Hailed as the “Queen of Sample Clearance” by Forbes, Deborah Mannis-Gardner is the go-to expert for global music rights clearances. From Eminem to Drake (and pretty much every artist in-between), she’s responsible for clearing the samples in hip hop’s and rap’s biggest releases – a task that is no mean feat.
We recently sat down with Deborah to discuss the art and evolution of sampling, the business practices involved, and an exciting new platform in the music sampling landscape…
Hi Deborah. Can you tell us a little bit about what you and your team do at DMG Clearances?
DMG Clearances is a music clearance company. We secure the rights of music that’s used in film, television, commercials, and innovative applications such as the history of hip-hop Google Doodle. We handle all of the clearance for Rockstar video games and have done so since Grand Theft Auto: San Andreas(2004), and then our speciality is sample clearances, which I’ve been doing since 1990.
We work with all kinds of people, on all kinds of projects. Our clients range from your major recording artists like Eminem, Drake, Logic, and Jay-Z to smaller indie artists, managers, producers, labels and publishers, law firms, production companies, and film and television studios. We work with anyone who needs our assistance. We do re-printable lyrics for Random House – we just worked on Solange’s coffee table book.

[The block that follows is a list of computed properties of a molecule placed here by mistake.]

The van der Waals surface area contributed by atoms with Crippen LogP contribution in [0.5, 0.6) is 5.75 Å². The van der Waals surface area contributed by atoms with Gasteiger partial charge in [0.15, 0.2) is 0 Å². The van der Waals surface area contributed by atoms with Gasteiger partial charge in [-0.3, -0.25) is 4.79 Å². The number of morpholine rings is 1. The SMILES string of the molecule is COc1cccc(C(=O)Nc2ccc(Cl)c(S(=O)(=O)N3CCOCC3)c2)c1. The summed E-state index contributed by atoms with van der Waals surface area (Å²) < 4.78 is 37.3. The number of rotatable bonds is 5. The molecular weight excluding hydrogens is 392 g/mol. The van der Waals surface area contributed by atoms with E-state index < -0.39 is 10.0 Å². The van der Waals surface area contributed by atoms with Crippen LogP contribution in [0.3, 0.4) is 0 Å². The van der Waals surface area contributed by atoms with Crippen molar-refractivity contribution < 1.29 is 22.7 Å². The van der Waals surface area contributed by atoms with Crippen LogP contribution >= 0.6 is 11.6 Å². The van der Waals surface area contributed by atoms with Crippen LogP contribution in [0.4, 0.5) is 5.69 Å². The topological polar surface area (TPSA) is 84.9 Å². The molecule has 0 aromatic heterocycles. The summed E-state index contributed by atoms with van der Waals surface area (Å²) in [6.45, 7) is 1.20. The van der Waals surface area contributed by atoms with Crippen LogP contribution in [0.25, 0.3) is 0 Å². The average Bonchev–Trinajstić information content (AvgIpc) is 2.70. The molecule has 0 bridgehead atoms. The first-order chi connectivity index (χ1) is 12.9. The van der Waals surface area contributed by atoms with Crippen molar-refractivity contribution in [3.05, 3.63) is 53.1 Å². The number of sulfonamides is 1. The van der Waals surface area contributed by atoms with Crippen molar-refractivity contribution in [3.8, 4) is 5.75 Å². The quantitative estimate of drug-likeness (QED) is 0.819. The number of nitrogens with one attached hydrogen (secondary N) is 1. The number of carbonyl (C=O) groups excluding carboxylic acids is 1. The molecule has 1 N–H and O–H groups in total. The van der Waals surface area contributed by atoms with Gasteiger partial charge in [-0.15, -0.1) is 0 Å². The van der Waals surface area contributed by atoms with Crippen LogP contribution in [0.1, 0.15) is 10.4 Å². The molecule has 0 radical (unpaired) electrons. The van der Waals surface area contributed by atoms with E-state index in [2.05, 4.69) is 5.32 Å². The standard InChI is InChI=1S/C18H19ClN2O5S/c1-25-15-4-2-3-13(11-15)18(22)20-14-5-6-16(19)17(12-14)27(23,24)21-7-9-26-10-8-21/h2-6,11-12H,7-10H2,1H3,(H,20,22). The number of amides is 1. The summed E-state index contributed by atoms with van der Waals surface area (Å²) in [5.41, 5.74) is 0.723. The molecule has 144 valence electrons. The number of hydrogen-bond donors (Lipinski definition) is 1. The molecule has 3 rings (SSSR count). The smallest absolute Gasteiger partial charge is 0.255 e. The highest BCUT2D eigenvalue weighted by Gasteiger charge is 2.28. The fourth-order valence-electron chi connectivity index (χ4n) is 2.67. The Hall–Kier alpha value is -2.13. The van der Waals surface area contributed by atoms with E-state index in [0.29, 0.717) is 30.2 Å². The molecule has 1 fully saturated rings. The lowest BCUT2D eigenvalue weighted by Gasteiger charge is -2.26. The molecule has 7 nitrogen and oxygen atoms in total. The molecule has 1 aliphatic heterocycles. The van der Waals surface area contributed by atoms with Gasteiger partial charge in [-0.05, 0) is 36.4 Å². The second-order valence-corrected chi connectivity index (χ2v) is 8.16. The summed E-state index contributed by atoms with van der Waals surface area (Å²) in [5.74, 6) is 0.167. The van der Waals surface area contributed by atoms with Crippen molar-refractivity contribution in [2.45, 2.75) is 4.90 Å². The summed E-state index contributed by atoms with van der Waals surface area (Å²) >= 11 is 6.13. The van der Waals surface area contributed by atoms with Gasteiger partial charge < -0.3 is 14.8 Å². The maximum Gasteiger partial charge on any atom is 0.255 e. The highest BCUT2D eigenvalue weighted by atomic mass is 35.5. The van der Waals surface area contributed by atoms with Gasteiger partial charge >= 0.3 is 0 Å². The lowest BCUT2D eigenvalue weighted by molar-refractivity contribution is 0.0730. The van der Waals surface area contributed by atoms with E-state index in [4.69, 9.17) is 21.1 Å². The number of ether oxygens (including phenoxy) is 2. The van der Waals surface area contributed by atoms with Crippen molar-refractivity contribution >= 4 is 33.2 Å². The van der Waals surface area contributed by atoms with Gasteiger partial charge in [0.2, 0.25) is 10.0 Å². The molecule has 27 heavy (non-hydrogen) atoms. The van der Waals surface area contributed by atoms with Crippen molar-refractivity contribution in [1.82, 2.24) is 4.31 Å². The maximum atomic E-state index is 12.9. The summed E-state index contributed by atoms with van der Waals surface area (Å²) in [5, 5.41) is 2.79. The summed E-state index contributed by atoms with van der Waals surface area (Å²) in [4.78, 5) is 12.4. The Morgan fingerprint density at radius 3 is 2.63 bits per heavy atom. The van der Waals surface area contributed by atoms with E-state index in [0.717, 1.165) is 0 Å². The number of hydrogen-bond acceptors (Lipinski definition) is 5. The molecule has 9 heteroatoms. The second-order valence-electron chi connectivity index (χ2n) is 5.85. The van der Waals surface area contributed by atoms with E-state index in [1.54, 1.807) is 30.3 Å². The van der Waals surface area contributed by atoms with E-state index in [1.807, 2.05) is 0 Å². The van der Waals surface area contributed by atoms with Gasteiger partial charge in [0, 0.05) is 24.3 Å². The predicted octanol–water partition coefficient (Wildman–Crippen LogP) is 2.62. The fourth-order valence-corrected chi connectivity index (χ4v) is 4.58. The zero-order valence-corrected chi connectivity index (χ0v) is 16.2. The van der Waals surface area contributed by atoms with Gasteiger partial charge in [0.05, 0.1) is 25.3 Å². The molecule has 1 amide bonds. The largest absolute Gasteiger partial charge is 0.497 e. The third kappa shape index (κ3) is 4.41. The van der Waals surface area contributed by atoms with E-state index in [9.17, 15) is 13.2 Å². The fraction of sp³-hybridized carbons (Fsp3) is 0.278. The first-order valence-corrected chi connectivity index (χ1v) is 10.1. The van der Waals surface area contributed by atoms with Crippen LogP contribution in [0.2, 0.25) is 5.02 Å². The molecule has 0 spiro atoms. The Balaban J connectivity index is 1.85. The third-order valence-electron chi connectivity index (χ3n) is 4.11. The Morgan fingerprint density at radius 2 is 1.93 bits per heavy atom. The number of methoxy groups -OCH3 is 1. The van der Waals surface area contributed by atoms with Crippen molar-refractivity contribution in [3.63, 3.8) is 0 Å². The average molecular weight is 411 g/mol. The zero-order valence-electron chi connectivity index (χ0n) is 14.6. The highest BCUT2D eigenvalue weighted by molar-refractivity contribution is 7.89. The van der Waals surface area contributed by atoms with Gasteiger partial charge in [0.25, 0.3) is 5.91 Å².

Film-wise, I was the music supervisor for The Defiant Ones documentary, for which I won the 2018 Best Music Supervision in a Docuseries or Reality Television award from the Guild of Music Supervisors, as well as the 2018 Grammy Award for Best Music Film, and I’m currently working on another film about a ’60s icon. I’ve worked as an advisor on television shows including Diddy’s The Four and the Fox shows Empire and Star. My team usually has about 50 albums and 5-7 movies or documentaries going at one time. Rockstar is continuous, we work on their stuff all year round. We’re pretty busy but we have a lot of fun!
And sampling is your passion
I love sampling. I started out clearing samples in 1990. I worked with Redman on his first album, I worked with EMPD and Das EFX. In the early 90s we were told that hip-hop and rap wasn’t going to last, and that sampling was theft. Since then, sampling has crossed over into all genres of music and it’s awesome. I worked with U2 on their album samples in 1996, Michael Jackson sampled – everyone has done it. It’s an art and a skill to be able to sample well. Sampling also revitalises catalogue.
How have you seen the art of sampling evolve since the 1990s?
Sampling in rap music is just like any other genre of music in that you have revivals of certain styles. Right now, there’s a revival of the sampling techniques of the ’90s, which involves adding a lot of vocal scratches – it’s what Drake did on his last album. Albums like What’s the 411? by Mary J. Blige were chock filled with samples and scratches. It’s like putting a dash of cayenne pepper in a stew – giving it a little bit of heat but not encompassing the whole thing. It’s exciting that everyone’s going back to that style and technique.
What about the business side – how has that evolved?